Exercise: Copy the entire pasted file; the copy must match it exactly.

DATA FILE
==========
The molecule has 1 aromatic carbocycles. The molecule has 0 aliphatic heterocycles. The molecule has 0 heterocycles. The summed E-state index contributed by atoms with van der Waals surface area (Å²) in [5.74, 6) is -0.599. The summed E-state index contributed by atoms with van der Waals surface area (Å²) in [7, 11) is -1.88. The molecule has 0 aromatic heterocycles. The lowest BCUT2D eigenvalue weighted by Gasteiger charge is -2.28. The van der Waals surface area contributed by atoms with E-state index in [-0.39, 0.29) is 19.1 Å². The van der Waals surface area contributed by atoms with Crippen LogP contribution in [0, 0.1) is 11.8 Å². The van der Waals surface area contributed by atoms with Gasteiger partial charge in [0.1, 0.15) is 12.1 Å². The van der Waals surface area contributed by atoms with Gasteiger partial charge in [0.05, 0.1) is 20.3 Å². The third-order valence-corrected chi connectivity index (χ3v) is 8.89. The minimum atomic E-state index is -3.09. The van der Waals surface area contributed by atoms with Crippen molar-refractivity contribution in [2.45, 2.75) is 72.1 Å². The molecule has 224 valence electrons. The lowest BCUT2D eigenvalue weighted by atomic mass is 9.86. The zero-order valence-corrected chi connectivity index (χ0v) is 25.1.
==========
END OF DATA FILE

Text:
The molecule has 1 aromatic carbocycles. The molecule has 0 aliphatic heterocycles. The molecule has 0 heterocycles. The summed E-state index contributed by atoms with van der Waals surface area (Å²) in [5.74, 6) is -0.599. The summed E-state index contributed by atoms with van der Waals surface area (Å²) in [7, 11) is -1.88. The molecule has 0 aromatic heterocycles. The lowest BCUT2D eigenvalue weighted by Gasteiger charge is -2.28. The van der Waals surface area contributed by atoms with E-state index in [-0.39, 0.29) is 19.1 Å². The van der Waals surface area contributed by atoms with Crippen LogP contribution in [0, 0.1) is 11.8 Å². The van der Waals surface area contributed by atoms with Gasteiger partial charge in [0.1, 0.15) is 12.1 Å². The van der Waals surface area contributed by atoms with Gasteiger partial charge in [0.05, 0.1) is 20.3 Å². The third-order valence-corrected chi connectivity index (χ3v) is 8.89. The minimum atomic E-state index is -3.09. The van der Waals surface area contributed by atoms with Crippen molar-refractivity contribution in [2.45, 2.75) is 72.1 Å². The molecule has 224 valence electrons. The lowest BCUT2D eigenvalue weighted by atomic mass is 9.86. The zero-order valence-corrected chi connectivity index (χ0v) is 25.1.